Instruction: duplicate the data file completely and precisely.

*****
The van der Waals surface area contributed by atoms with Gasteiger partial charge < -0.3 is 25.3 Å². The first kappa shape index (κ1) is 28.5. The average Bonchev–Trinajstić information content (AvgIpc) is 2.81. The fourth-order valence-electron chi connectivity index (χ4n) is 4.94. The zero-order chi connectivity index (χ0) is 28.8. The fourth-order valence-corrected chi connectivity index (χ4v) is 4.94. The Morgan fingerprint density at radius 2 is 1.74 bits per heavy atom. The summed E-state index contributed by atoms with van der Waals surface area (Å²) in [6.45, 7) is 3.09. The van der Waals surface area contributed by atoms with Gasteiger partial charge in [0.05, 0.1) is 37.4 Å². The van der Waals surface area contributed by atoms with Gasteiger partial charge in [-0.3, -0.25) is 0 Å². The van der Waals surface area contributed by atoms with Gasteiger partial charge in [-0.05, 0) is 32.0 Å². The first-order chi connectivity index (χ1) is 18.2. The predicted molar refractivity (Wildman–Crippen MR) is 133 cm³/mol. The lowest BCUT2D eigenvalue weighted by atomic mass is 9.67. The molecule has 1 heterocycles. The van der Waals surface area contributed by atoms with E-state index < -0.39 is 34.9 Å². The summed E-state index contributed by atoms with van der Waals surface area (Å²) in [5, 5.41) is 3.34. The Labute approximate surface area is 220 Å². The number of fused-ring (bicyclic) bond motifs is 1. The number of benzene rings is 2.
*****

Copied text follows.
The van der Waals surface area contributed by atoms with Gasteiger partial charge < -0.3 is 25.3 Å². The first kappa shape index (κ1) is 28.5. The average Bonchev–Trinajstić information content (AvgIpc) is 2.81. The fourth-order valence-electron chi connectivity index (χ4n) is 4.94. The zero-order chi connectivity index (χ0) is 28.8. The fourth-order valence-corrected chi connectivity index (χ4v) is 4.94. The Morgan fingerprint density at radius 2 is 1.74 bits per heavy atom. The summed E-state index contributed by atoms with van der Waals surface area (Å²) in [6.45, 7) is 3.09. The van der Waals surface area contributed by atoms with Gasteiger partial charge in [0.05, 0.1) is 37.4 Å². The van der Waals surface area contributed by atoms with Gasteiger partial charge in [-0.3, -0.25) is 0 Å². The van der Waals surface area contributed by atoms with Gasteiger partial charge in [-0.05, 0) is 32.0 Å². The first-order chi connectivity index (χ1) is 18.2. The predicted molar refractivity (Wildman–Crippen MR) is 133 cm³/mol. The lowest BCUT2D eigenvalue weighted by atomic mass is 9.67. The molecule has 1 heterocycles. The van der Waals surface area contributed by atoms with E-state index < -0.39 is 34.9 Å². The summed E-state index contributed by atoms with van der Waals surface area (Å²) in [5, 5.41) is 3.34. The Labute approximate surface area is 220 Å². The number of fused-ring (bicyclic) bond motifs is 1. The number of benzene rings is 2.